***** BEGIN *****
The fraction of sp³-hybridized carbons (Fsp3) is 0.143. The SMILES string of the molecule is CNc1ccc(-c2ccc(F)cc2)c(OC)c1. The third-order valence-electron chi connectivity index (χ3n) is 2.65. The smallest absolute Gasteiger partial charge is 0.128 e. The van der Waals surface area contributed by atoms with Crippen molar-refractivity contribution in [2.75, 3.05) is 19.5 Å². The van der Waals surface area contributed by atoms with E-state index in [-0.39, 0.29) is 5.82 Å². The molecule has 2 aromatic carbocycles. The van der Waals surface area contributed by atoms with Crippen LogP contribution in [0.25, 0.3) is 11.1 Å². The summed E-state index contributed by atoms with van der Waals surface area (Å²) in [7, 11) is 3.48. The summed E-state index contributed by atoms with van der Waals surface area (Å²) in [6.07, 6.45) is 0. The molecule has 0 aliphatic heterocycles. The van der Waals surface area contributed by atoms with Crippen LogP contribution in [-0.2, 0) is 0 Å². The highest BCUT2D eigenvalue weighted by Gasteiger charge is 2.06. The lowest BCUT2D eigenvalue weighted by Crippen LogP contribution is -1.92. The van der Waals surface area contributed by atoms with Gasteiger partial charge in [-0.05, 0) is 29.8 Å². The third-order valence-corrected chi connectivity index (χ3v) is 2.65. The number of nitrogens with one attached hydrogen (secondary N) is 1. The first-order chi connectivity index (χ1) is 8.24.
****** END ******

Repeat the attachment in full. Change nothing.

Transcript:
The fraction of sp³-hybridized carbons (Fsp3) is 0.143. The SMILES string of the molecule is CNc1ccc(-c2ccc(F)cc2)c(OC)c1. The third-order valence-electron chi connectivity index (χ3n) is 2.65. The smallest absolute Gasteiger partial charge is 0.128 e. The van der Waals surface area contributed by atoms with Crippen molar-refractivity contribution in [2.75, 3.05) is 19.5 Å². The van der Waals surface area contributed by atoms with E-state index in [-0.39, 0.29) is 5.82 Å². The molecule has 2 aromatic carbocycles. The van der Waals surface area contributed by atoms with Crippen LogP contribution in [0.25, 0.3) is 11.1 Å². The summed E-state index contributed by atoms with van der Waals surface area (Å²) in [7, 11) is 3.48. The summed E-state index contributed by atoms with van der Waals surface area (Å²) in [6.07, 6.45) is 0. The molecule has 0 aliphatic heterocycles. The van der Waals surface area contributed by atoms with Crippen LogP contribution in [-0.2, 0) is 0 Å². The highest BCUT2D eigenvalue weighted by Gasteiger charge is 2.06. The lowest BCUT2D eigenvalue weighted by Crippen LogP contribution is -1.92. The van der Waals surface area contributed by atoms with Gasteiger partial charge in [-0.05, 0) is 29.8 Å². The third-order valence-corrected chi connectivity index (χ3v) is 2.65. The number of nitrogens with one attached hydrogen (secondary N) is 1. The first-order chi connectivity index (χ1) is 8.24.